CONFEDERATED TRIBES AND BANDS OF THE YAKAMA INDIAN NATION v. GREGOIRE

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United States Court of Appeals,Ninth Circuit.

CONFEDERATED TRIBES AND BANDS OF THE YAKAMA INDIAN NATION, Plaintiff–Appellant, v. Christine O. GREGOIRE, Governor of the State of Washington; Cindi Holmstrom, Director of the Washington State Department of Revenue; Leslie Cushman, Deputy Director of the Washington State Department of Revenue; Stuart Thronson, Assistant Director of Special Programs of the Washington State Department of Revenue; Pat Parmer, Chief of Enforcement and Education Division of the Washington State Liquor Control Board, Defendants–Appellees.

No. 10–35776.

Argued and Submitted Aug. 3, 2011. -- September 23, 2011

Before JOHN T. NOONAN, JR. and MILAN D. SMITH, JR., Circuit Judges, and ANDREWJ. GUILFORD, District Judge.* Phillip E. Katzen, Cory J. Albright, and Zach Welcker; Kanji & Katzen, PLLC, Seattle, WA, for the appellants. Robert M. McKenna, Attorney General of Washington, Heidi A. Irvin, David M. Hankins, and Robert K. Costello, Office of the Attorney General, Olympia WA, for the appellees.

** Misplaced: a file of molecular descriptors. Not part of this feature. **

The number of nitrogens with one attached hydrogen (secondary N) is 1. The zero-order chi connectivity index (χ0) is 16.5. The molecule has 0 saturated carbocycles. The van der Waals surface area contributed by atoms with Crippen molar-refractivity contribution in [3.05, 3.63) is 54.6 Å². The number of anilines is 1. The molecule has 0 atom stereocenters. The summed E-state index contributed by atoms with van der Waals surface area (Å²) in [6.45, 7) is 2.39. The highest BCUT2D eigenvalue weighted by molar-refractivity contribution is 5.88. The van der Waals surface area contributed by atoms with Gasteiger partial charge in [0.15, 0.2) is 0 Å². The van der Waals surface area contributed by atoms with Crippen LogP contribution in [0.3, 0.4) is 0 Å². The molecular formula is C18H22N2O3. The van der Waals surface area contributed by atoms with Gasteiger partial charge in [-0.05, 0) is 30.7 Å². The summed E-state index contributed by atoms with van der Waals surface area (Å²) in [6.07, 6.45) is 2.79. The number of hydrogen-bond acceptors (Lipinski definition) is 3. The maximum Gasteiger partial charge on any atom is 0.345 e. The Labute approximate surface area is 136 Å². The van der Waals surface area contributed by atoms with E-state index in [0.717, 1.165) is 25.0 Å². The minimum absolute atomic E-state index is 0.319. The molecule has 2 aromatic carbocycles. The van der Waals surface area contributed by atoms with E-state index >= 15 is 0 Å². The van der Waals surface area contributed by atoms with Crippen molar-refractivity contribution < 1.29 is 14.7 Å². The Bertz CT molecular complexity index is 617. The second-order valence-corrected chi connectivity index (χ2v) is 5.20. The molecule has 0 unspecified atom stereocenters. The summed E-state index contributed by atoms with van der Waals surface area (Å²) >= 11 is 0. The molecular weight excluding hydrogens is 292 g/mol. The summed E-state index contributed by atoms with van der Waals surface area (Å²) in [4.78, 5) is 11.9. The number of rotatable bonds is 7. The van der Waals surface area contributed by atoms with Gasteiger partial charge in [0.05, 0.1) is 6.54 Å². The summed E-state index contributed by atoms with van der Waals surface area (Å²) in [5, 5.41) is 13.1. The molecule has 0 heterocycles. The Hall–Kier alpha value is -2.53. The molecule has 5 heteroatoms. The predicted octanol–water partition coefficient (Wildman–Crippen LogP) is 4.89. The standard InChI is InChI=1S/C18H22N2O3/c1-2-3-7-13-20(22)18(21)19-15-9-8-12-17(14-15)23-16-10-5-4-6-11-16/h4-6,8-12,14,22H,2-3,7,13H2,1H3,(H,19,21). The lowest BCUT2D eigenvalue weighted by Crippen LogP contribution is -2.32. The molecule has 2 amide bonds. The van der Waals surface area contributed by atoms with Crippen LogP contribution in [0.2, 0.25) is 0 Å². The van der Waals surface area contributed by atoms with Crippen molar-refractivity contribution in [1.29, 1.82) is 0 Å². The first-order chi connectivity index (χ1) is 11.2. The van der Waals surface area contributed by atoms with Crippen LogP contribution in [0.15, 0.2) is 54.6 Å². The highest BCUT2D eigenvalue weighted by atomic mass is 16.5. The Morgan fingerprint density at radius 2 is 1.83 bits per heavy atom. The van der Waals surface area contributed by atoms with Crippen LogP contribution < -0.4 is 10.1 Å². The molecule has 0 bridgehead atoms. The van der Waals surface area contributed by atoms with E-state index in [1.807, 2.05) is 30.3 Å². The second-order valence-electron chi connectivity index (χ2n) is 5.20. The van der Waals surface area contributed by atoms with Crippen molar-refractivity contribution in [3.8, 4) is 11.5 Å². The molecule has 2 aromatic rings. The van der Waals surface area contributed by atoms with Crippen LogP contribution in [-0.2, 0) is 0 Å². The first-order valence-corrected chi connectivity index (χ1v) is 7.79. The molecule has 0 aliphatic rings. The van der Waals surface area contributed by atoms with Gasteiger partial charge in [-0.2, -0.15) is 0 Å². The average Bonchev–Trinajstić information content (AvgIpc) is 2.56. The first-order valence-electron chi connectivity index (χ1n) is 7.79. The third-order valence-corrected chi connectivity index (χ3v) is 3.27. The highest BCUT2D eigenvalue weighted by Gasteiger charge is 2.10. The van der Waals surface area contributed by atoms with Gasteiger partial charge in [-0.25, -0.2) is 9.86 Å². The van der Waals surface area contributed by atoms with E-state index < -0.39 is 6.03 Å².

OPINION

States lack authority to tax Indian tribes or registered members of Indian tribal organizations absent a clear authorization from Congress. Cnty. of Yakima v. Confederated Tribes & Bands of the Yakima Indian Nation, 502 U.S. 251, 258 (1992). The Tribes of the Yakama Nation (the Yakama or Tribes) claim that this principle of Indian tax immunity has been violated by the State of Washington's current cigarette excise tax, which the Tribes argue leaves their retailers liable for payment of the tax when retailers sell cigarettes to non-Indians.